Modeling the hydrological regime of Turkana Lake (Kenya, Ethiopia) by combining spatially distributed hydrological model and remote sensing datasets
c) Gibe I
The model (resolution: 1 km x 1 km, daily) can fairly
• flow time series observed at stations representative of
the northern catchment dynamics (Fig. 4b);
• lake level time series, representative of the whole
catchment dynamics (Fig. 4c)
The lake water budget is almost at equilibrium with
ET = P+Q, where Q is the dominant component (Tab. 1).
A change in the total inflow due to the hydropower reservoir
operations is likely to significantly affect the lake dynamics
(in line with Avery, 2010, Velpuri and Senay, 2012).
The simulated total water storage at the catchment level
(i.e., sub-surface water content and lake) shows fluctuations
similar to GRACE GRGS and CRS mascon (Fig. 4d),
although these estimates are uncertain because of the small
area and shape of the Turkana catchment.
MERRA-2 cloud cover
GRACE total water storage
2m soil moisture
satellite altimetry data
1st sub-surf. layer
2nd sub-surf. layer
1. MOTIVATION AND OBJECTIVES
• Understand and model the hydrological processes of the poorly gauged Lake Turkana catchment.
• Investigate how long-term water budget of the Lake Turkana catchment is affected by the operations of existing and
planned large hydropower reservoirs.
• Understand the Water-Energy-Food nexus in the Lake Turkana catchment, to investigate the impact of planned
hydropower and irrigated agriculture expansion.
Modeling the hydrological regime of Turkana Lake (Kenya, Ethiopia)
by combining spatially distributed hydrological model and remote sensing datasets
D. Anghileri1, A. Kaelin1, N. Peleg1, S. Fatichi1, P. Molnar1, C. Roques1, L. Longuevergne2, and P. Burlando1
1 ETH Zurich; 2 CNRS
3. DATA & METHODS
Ground datasets (northern catchment only):
• Precipitation (14 stations, 1998-2008, daily)
• Temperature (6 stations, 1998-2008, daily)
• Flow (3 stations, 1998-2007, daily)
Remote sensing and reanalysis datasets:
• TRMM-V7 (0.25°x0.25°, 3 hours)
• MERRA-2 (0.5°x0.625°, hourly)
• TOPEX/Poseidon (≈1 per month)
• GRACE (GRGS and CRS mascon)
(300 km X 300 km, daily or monthly)
• GLDAS-NOAH (0.25°x0.25°, hourly)
• Technical features (e.g., capacity)
• Target release/production
Funded under the H2020 Framework
Program of the EU, GA No. 690268
Hydrological model Topkapi-ETH (Fatichi et al., 2015):
• Physically-based, fully distributed model
• Vertical discretization of the subsurface in three layers
• Kinematic approximation to route subsurface, overland, and river flow
• Description of the anthropic component (reservoir operations)
• Endorheic or terminal lake
• Area = 7’500 km2 (approx. 240 km x 30 km)
• Volume = approx. 200 km3
• Area = 148’000 km2
• Elevation = 320 – 2’700 m a.s.l.
• Mean annual precip.= 250 – 1’800 mm/y
• Mean annual temp.= 14 – 30 °C
Hydropower reservoirs in operation:
• Gibe I: 184 MW, 0.7 km3 (commissioned in
• Gibe II: 420 MW, (commissioned in 2010)
• Gibe III: 1870 MW, 14.7 km3 (filling phase
started in 2016)
Hydropower reservoirs planned either:
• Gibe IV and V: 1472 and 560 MW
• Koysha: 2160 MW, 6 km3
5. RESULTS OF HYDROLOGICAL MODEL
• Strong precipitation gradient over the catchment.
• Different rainy patterns depending on the latitude.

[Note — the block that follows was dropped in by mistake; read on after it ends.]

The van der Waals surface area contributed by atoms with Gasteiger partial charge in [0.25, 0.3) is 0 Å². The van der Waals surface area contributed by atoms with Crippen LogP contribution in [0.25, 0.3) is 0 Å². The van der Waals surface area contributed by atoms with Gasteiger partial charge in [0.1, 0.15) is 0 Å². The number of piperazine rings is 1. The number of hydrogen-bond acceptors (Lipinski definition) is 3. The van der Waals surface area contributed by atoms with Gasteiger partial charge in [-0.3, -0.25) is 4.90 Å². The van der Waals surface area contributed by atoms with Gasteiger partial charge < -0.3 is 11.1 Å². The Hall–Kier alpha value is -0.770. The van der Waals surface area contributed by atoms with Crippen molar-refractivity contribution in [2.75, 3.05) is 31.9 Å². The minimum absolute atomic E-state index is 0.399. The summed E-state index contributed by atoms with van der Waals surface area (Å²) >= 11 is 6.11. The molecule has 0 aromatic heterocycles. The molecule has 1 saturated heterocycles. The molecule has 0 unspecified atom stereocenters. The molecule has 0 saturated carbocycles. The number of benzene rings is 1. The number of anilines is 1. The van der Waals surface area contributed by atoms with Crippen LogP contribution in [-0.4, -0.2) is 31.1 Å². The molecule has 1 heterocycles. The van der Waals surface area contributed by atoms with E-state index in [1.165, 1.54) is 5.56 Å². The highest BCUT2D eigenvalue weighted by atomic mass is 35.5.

• Uncorrected MERRA-2 significantly overestimates
• TRMM-V7 compares better than MERRA-2 to the
observations in the Northern Omo sub-catchment (both
at the monthly and daily time scale).
• TRMM-V7 overestimates precipitation over the lake
(corrected by linear interpolation for the hydrological
Figure 3: a) Map of TRMM-V7 mean annual precipitation over the
catchment; b-e) Comparison of mean monthly precipitation between
observations (when available), TRMM-V7, and MERRA-2 (uncorrected
and corrected) datasets.
Figure 2: Modeling framework: ground, remote sensing, and reanalysis datasets
and schematization of the hydrological processes modeled in Topkapi-ETH (for one grid cell).
Figure 1: a) Satellite image of the Turkana catchment (source: Google map),
and b) map of the catchment including the lake, hydropower reservoirs, major rivers, and available gauges .
2. LAKE TURKANA CATCHMENT
Land 2.85 2.44 0.37 634 (2)
Lake 0.87 8.32 (1) 7.30 634 (2)
Omo 3.86 3.19 0.67 562 (3)
Kerio 1.75 1.62 0.18 35 (4)
Turkwel 1.94 1.81 0.14 37 (5)
(1) 7.6 mm/d Avery, 2010
(2) 650 m3/s Velpuri, 2012
(3) 555 m3/s Avery, 2013
(4) 5 m3/s Avery, 2010
(5) 26 m3/s Sogreah, 1982
Figure 4: a) Map of simulated mean annual actual evapotranspiration over the catchment; b) Comparison of daily simulated and observed flow at Abelti;
c) Comparison of simulated and observed lake level; d) Comparison of simulated sub-surface water storage and GRACE datasets.
Table 1: Water budget components over the whole catchment
(without the lake), lake, and sub-basins of major lake tributaries.
• Simulation of the current and planned hydropower and irrigated
agriculture expansion to estimate the effects on the lake level
• Simulation of the hydrological budget when considering climate
CONTACT: Daniela Anghileri | email@example.com
4. ANALYSIS OF PRECIPITATION INPUT DATA
• Avery (2010). “Hydrological Impacts of Ethiopia’s Omo Basin on Kenya’s Lake Turkana Water
Levels & Fisheries. Final report prepared for the African Development Bank, Tunis.”
• Avery (2013). “What Future For Lake Turkana”. In: African Studies Centre, Oxford University.
• DAFNE: http://dafne-project.eu/
• Fatichi et al. (2015), JoH 525, 362–382.
• Sogreah, Consulting Engineers (1982). “Regional Development Plan for the Kerio Valley,
Water Resources Study, for Kerio Valley Development Authority, Kenya”.
• Velpuri et al. (2012). HESS, 16, 1-18.
• Velpuri and Senay (2012). HESS, 16.10, 3561–3578.
DAFNE poster presented at the 2017 AGU Fall Meeting